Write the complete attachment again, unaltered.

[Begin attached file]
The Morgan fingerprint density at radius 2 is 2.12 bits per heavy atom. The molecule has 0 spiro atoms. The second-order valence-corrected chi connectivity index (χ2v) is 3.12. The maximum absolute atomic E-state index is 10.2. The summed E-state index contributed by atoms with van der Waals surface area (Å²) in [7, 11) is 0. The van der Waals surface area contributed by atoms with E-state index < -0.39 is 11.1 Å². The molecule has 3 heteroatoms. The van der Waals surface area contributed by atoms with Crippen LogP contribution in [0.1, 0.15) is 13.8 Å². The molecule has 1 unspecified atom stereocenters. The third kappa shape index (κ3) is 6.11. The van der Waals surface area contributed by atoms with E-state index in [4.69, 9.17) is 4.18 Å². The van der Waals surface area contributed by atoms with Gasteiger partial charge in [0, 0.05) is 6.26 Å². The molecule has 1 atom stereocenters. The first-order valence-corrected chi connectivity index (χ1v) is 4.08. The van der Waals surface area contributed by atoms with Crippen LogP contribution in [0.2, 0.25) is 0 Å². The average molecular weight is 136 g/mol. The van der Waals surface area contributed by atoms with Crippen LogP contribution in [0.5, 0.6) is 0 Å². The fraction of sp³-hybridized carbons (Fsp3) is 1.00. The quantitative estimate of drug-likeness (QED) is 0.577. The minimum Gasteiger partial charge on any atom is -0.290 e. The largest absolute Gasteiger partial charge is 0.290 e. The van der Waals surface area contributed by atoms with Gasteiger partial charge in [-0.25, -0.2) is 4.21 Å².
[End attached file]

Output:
The Morgan fingerprint density at radius 2 is 2.12 bits per heavy atom. The molecule has 0 spiro atoms. The second-order valence-corrected chi connectivity index (χ2v) is 3.12. The maximum absolute atomic E-state index is 10.2. The summed E-state index contributed by atoms with van der Waals surface area (Å²) in [7, 11) is 0. The van der Waals surface area contributed by atoms with E-state index < -0.39 is 11.1 Å². The molecule has 3 heteroatoms. The van der Waals surface area contributed by atoms with Crippen LogP contribution in [0.1, 0.15) is 13.8 Å². The molecule has 1 unspecified atom stereocenters. The third kappa shape index (κ3) is 6.11. The van der Waals surface area contributed by atoms with E-state index in [4.69, 9.17) is 4.18 Å². The van der Waals surface area contributed by atoms with Gasteiger partial charge in [0, 0.05) is 6.26 Å². The molecule has 1 atom stereocenters. The first-order valence-corrected chi connectivity index (χ1v) is 4.08. The van der Waals surface area contributed by atoms with Crippen LogP contribution in [0.2, 0.25) is 0 Å². The average molecular weight is 136 g/mol. The van der Waals surface area contributed by atoms with Crippen LogP contribution in [0.5, 0.6) is 0 Å². The fraction of sp³-hybridized carbons (Fsp3) is 1.00. The quantitative estimate of drug-likeness (QED) is 0.577. The minimum Gasteiger partial charge on any atom is -0.290 e. The largest absolute Gasteiger partial charge is 0.290 e. The van der Waals surface area contributed by atoms with Gasteiger partial charge in [-0.25, -0.2) is 4.21 Å².